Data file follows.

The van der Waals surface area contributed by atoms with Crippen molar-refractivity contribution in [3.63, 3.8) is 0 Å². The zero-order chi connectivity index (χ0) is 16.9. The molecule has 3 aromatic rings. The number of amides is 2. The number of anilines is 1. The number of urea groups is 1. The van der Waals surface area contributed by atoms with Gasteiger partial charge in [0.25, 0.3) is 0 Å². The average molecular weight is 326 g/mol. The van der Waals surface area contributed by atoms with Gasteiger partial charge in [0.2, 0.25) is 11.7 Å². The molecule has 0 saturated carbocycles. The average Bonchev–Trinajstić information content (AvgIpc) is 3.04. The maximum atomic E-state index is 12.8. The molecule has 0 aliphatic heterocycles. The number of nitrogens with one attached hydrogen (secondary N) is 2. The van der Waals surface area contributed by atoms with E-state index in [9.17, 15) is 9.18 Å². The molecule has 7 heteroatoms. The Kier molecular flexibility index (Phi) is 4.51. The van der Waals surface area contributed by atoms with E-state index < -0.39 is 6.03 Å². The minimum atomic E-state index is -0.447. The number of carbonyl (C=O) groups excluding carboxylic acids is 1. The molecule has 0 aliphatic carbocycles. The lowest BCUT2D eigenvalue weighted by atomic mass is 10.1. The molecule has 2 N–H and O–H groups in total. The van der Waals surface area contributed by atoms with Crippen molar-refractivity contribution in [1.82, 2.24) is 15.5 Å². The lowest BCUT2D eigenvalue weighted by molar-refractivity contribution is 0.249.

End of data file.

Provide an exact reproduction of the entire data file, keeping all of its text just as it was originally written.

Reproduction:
The van der Waals surface area contributed by atoms with Crippen molar-refractivity contribution in [3.63, 3.8) is 0 Å². The zero-order chi connectivity index (χ0) is 16.9. The molecule has 3 aromatic rings. The number of amides is 2. The number of anilines is 1. The number of urea groups is 1. The van der Waals surface area contributed by atoms with Gasteiger partial charge in [0.25, 0.3) is 0 Å². The average molecular weight is 326 g/mol. The van der Waals surface area contributed by atoms with Gasteiger partial charge in [0.2, 0.25) is 11.7 Å². The molecule has 0 saturated carbocycles. The average Bonchev–Trinajstić information content (AvgIpc) is 3.04. The maximum atomic E-state index is 12.8. The molecule has 0 aliphatic heterocycles. The number of nitrogens with one attached hydrogen (secondary N) is 2. The van der Waals surface area contributed by atoms with E-state index in [9.17, 15) is 9.18 Å². The molecule has 7 heteroatoms. The Kier molecular flexibility index (Phi) is 4.51. The van der Waals surface area contributed by atoms with E-state index < -0.39 is 6.03 Å². The minimum atomic E-state index is -0.447. The number of carbonyl (C=O) groups excluding carboxylic acids is 1. The molecule has 0 aliphatic carbocycles. The lowest BCUT2D eigenvalue weighted by atomic mass is 10.1. The molecule has 2 N–H and O–H groups in total. The van der Waals surface area contributed by atoms with Crippen molar-refractivity contribution in [1.82, 2.24) is 15.5 Å². The lowest BCUT2D eigenvalue weighted by molar-refractivity contribution is 0.249.